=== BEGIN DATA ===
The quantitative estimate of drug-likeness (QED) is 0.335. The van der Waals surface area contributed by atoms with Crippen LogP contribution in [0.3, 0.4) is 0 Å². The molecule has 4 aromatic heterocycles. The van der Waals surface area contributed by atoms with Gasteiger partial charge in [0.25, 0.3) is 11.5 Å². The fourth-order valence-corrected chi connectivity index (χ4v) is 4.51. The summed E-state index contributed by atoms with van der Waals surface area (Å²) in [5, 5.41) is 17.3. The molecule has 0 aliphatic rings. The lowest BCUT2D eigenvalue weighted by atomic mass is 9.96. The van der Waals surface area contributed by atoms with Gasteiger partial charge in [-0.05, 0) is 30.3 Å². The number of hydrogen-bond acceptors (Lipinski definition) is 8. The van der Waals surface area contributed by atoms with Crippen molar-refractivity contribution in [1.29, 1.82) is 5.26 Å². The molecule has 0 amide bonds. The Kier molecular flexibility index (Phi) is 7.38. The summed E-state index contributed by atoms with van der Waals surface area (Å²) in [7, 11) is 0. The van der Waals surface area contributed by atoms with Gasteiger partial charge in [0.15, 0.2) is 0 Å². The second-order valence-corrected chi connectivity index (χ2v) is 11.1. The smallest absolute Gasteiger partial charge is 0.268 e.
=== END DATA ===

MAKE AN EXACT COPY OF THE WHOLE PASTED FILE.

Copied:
The quantitative estimate of drug-likeness (QED) is 0.335. The van der Waals surface area contributed by atoms with Crippen LogP contribution in [0.3, 0.4) is 0 Å². The molecule has 4 aromatic heterocycles. The van der Waals surface area contributed by atoms with Gasteiger partial charge in [0.25, 0.3) is 11.5 Å². The fourth-order valence-corrected chi connectivity index (χ4v) is 4.51. The summed E-state index contributed by atoms with van der Waals surface area (Å²) in [5, 5.41) is 17.3. The molecule has 0 aliphatic rings. The lowest BCUT2D eigenvalue weighted by atomic mass is 9.96. The van der Waals surface area contributed by atoms with Gasteiger partial charge in [-0.05, 0) is 30.3 Å². The number of hydrogen-bond acceptors (Lipinski definition) is 8. The van der Waals surface area contributed by atoms with Crippen molar-refractivity contribution in [1.29, 1.82) is 5.26 Å². The molecule has 0 amide bonds. The Kier molecular flexibility index (Phi) is 7.38. The summed E-state index contributed by atoms with van der Waals surface area (Å²) in [7, 11) is 0. The van der Waals surface area contributed by atoms with Gasteiger partial charge in [0.15, 0.2) is 0 Å². The second-order valence-corrected chi connectivity index (χ2v) is 11.1. The smallest absolute Gasteiger partial charge is 0.268 e.